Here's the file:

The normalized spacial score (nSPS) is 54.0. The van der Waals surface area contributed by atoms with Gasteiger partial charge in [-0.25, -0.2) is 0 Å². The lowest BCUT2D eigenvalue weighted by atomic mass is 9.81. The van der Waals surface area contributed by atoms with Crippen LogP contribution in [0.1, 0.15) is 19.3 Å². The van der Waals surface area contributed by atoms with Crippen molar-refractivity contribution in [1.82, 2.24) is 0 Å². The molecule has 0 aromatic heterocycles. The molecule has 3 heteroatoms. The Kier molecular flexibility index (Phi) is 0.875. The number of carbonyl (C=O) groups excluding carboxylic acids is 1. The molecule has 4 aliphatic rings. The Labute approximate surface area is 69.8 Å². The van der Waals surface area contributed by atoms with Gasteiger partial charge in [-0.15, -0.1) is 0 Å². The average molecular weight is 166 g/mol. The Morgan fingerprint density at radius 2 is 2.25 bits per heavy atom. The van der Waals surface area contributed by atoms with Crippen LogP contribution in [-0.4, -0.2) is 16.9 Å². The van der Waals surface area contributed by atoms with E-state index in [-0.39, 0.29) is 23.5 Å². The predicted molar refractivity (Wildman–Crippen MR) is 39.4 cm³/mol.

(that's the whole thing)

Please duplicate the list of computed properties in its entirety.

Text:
The normalized spacial score (nSPS) is 54.0. The van der Waals surface area contributed by atoms with Gasteiger partial charge in [-0.25, -0.2) is 0 Å². The lowest BCUT2D eigenvalue weighted by atomic mass is 9.81. The van der Waals surface area contributed by atoms with Crippen LogP contribution in [0.1, 0.15) is 19.3 Å². The van der Waals surface area contributed by atoms with Crippen molar-refractivity contribution in [1.82, 2.24) is 0 Å². The molecule has 0 aromatic heterocycles. The molecule has 3 heteroatoms. The Kier molecular flexibility index (Phi) is 0.875. The number of carbonyl (C=O) groups excluding carboxylic acids is 1. The molecule has 4 aliphatic rings. The Labute approximate surface area is 69.8 Å². The van der Waals surface area contributed by atoms with Gasteiger partial charge in [-0.15, -0.1) is 0 Å². The average molecular weight is 166 g/mol. The Morgan fingerprint density at radius 2 is 2.25 bits per heavy atom. The van der Waals surface area contributed by atoms with Crippen LogP contribution in [-0.4, -0.2) is 16.9 Å². The van der Waals surface area contributed by atoms with E-state index in [-0.39, 0.29) is 23.5 Å². The predicted molar refractivity (Wildman–Crippen MR) is 39.4 cm³/mol.